Flip-flop: Lieberman promised ‘universal health care’ in 2006
Political watchdogs and supporters of the public health care option are accusing Connecticut Senator Joe Lieberman of hypocrisy for announcing he plans to filibuster the Senate health care reform bill after years of voicing support for health care reform.
Since Lieberman’s announcement on Tuesday that he would not stop a Republican filibuster of health reform if that health reform included a public option, bloggers have been scrambling to post videos of Lieberman advocating health care reform, including the principle of universal coverage, in past election campaigns.
Lieberman’s position on the filibuster is crucial. The Democrats need all 60 of their Senate caucus members to vote in unison to overcome an expected filibuster of the bill. Since 2006, Lieberman has been an independent, but has caucused with the Democrats and is counted as one of the Democratic senators on the Hill.
At his DailyKos blog, Jed Lewison posted a video of Lieberman promising health care reform during his 2006 Senate run.
“What I’m saying to the people of Connecticut, I can do more for you and your families to get something done to make health care affordable, to get universal health insurance,” Lieberman said during a July, 2006, debate.
During that campaign, Lieberman advocated “small business health insurance reform, plus something I call MediKids to cover all the children in America on a sliding fee basis up until the age of 25.”
Lieberman also pushed for a plan he called “MediChoice,” which would “allow anybody in our country to buy into a national insurance pool like the health insurance pool that we federal employees and Members of Congress have.”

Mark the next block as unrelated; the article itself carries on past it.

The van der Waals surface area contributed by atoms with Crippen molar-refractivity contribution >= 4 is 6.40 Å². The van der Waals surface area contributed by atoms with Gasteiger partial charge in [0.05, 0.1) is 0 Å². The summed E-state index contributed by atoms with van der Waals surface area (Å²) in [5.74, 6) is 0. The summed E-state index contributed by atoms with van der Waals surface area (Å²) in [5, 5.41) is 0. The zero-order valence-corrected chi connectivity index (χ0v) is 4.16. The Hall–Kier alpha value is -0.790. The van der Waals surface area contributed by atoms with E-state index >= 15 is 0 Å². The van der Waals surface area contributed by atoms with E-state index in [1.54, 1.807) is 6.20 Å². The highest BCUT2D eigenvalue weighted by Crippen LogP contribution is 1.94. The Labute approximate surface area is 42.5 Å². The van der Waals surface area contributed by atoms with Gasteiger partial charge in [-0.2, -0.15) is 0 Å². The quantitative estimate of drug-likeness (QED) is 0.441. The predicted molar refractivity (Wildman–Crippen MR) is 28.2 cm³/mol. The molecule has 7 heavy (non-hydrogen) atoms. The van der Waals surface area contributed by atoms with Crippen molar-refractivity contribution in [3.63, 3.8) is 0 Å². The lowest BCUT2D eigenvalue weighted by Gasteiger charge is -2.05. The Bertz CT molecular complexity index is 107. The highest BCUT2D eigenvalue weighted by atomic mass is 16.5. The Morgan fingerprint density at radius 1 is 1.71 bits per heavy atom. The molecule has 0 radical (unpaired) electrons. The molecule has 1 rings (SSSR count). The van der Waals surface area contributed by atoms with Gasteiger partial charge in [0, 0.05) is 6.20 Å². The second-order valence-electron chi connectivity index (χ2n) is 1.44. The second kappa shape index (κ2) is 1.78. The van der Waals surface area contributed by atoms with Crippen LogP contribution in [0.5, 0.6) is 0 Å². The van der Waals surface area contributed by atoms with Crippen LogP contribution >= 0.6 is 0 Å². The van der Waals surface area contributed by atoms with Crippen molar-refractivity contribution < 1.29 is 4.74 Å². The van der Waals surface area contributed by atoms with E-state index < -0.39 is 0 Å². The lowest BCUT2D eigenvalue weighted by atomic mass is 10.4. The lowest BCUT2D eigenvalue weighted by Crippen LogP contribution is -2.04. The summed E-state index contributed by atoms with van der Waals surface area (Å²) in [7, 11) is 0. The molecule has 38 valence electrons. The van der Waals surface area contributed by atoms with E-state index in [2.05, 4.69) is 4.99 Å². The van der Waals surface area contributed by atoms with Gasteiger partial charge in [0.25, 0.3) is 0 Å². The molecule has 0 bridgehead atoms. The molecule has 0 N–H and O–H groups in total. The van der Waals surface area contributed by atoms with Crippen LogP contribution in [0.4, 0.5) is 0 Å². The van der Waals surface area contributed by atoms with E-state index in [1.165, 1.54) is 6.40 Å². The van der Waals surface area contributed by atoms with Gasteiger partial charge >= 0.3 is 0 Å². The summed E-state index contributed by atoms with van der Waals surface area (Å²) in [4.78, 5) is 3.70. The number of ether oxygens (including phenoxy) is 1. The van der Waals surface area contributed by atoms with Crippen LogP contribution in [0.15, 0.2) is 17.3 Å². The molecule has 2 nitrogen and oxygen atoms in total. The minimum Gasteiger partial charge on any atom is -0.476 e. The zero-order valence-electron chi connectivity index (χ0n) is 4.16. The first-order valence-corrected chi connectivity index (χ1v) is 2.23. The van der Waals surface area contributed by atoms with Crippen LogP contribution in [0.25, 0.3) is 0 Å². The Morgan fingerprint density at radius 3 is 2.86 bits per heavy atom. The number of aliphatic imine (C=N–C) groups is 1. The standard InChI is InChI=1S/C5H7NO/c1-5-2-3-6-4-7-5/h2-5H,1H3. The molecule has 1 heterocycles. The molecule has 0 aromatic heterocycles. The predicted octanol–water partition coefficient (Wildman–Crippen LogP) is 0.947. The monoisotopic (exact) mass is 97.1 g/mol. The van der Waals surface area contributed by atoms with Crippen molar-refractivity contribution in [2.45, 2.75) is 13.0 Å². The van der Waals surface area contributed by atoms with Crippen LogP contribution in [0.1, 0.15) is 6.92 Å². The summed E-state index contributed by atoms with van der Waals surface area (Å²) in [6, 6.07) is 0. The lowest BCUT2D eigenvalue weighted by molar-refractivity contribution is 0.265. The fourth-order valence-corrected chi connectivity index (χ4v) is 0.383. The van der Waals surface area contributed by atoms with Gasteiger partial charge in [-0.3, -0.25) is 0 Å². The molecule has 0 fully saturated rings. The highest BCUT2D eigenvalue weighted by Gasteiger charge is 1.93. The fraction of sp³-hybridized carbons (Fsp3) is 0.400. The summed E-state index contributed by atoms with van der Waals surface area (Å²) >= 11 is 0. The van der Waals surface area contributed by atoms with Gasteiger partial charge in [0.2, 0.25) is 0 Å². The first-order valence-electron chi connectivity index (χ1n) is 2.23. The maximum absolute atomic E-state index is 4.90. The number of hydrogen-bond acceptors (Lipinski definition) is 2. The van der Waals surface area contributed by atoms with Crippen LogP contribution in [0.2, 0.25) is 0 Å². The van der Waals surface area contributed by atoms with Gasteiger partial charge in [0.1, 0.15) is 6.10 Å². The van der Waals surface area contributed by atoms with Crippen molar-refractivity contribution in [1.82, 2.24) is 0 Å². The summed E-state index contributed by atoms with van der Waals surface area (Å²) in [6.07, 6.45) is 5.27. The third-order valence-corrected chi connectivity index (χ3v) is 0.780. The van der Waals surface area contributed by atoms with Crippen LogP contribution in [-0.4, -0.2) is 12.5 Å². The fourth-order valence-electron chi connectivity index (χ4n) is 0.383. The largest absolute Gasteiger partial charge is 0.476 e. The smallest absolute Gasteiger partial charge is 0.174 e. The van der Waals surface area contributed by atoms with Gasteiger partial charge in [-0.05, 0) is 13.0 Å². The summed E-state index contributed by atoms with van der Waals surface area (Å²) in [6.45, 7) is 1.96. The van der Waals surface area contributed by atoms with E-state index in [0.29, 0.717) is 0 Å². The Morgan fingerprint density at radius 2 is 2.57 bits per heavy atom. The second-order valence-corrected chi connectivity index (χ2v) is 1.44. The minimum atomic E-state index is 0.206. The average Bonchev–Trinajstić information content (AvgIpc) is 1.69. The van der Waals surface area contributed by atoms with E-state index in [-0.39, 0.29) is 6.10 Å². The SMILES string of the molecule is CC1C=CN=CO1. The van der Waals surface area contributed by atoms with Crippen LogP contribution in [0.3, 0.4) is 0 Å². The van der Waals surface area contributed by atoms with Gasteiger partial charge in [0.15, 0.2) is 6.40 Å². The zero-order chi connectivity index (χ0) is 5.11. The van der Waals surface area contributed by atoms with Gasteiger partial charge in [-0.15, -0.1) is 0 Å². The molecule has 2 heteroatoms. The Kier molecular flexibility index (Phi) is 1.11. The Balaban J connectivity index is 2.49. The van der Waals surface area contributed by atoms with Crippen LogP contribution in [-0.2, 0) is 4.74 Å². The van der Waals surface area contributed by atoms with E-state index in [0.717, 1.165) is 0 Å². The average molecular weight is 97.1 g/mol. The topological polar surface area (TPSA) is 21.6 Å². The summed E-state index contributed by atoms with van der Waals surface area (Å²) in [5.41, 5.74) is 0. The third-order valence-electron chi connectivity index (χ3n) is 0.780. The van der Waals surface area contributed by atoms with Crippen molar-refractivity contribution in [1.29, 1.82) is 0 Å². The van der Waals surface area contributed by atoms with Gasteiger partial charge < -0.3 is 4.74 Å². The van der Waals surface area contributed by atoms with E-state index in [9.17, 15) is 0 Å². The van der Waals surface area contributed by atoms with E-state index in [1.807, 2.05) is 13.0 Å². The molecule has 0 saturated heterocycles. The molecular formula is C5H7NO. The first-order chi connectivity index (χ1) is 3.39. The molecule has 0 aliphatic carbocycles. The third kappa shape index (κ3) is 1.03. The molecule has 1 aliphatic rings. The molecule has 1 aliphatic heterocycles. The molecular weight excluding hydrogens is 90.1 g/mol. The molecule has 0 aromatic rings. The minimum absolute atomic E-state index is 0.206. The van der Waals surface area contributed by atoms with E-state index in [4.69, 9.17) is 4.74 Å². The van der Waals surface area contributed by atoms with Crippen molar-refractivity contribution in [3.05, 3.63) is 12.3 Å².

Lieberman promised his reforms would cover “95 percent of those who are not covered now, and it will reduce the pressure on rising costs for all the millions of others.”
As Eric Kleefeld pointed out at TalkingPointsMemo, Lieberman had a similar platform in 2004, when he promised to cover all American children with a Medicare-style plan, and said under his plan “if you lose your job, you will not lose your health insurance.”
Lieberman at the time described his health care reforms as “centrist.”
But throughout this year’s debate on health care reform, Lieberman has voiced opposition to not only the public option, but even to taking on the health care issue at the present time.
Political observers have been scratching their heads over the last day, trying to understand Lieberman’s motivation for throwing a roadblock up to Democrats’ plans for health care reform. Josh Marshall at TalkingPointsMemo suggests that Lieberman’s position can’t be one of principle, because “between yesterday and today Joe completely changed his rationale for why he thinks the public option is a bad idea.”
Marshall notes that, on Tuesday, Lieberman argued that the public option was a bad idea because it would raise the deficit and increase the burden on taxpayers. But on Wednesday, Marshall noted, Lieberman argued that a public option would reduce the rates hospitals and doctors are paid by so much that they would have no choice but to jack up costs for people with private health plans. The two arguments are contradictory, Marshall argued, and the change “does point to what experience with Joe suggests — which is that this is opposition for the sake of opposition, the politics of pique. Why else would change his argument overnight?”
Markos Moulitsas at DailyKos put it more bluntly, accusing the senator of “bluffing.”
“Lieberman is crapping his pants for attention,” Moulitsas wrote.
The following video was uploaded to DailyKosTV on October 27, 2009.